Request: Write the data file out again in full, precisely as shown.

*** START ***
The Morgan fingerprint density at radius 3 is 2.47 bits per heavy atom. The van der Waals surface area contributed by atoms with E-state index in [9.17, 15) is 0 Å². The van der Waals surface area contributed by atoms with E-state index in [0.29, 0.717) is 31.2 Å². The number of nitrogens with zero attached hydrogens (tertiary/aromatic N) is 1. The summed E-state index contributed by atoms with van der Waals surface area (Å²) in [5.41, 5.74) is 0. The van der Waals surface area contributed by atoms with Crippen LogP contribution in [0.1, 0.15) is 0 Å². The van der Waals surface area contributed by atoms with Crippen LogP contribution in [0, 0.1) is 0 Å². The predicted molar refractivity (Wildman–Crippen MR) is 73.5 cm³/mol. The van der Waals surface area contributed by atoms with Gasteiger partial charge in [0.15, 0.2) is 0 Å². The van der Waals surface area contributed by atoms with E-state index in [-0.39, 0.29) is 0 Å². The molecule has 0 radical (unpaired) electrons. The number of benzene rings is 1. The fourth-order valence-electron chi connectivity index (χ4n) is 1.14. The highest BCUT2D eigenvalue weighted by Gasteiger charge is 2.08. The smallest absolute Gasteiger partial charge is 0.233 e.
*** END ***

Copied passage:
The Morgan fingerprint density at radius 3 is 2.47 bits per heavy atom. The van der Waals surface area contributed by atoms with E-state index in [9.17, 15) is 0 Å². The van der Waals surface area contributed by atoms with E-state index in [0.29, 0.717) is 31.2 Å². The number of nitrogens with zero attached hydrogens (tertiary/aromatic N) is 1. The summed E-state index contributed by atoms with van der Waals surface area (Å²) in [5.41, 5.74) is 0. The van der Waals surface area contributed by atoms with Crippen LogP contribution in [0.1, 0.15) is 0 Å². The van der Waals surface area contributed by atoms with Crippen LogP contribution in [0, 0.1) is 0 Å². The predicted molar refractivity (Wildman–Crippen MR) is 73.5 cm³/mol. The van der Waals surface area contributed by atoms with Gasteiger partial charge in [0.15, 0.2) is 0 Å². The van der Waals surface area contributed by atoms with E-state index in [-0.39, 0.29) is 0 Å². The molecule has 0 radical (unpaired) electrons. The number of benzene rings is 1. The fourth-order valence-electron chi connectivity index (χ4n) is 1.14. The highest BCUT2D eigenvalue weighted by Gasteiger charge is 2.08. The smallest absolute Gasteiger partial charge is 0.233 e.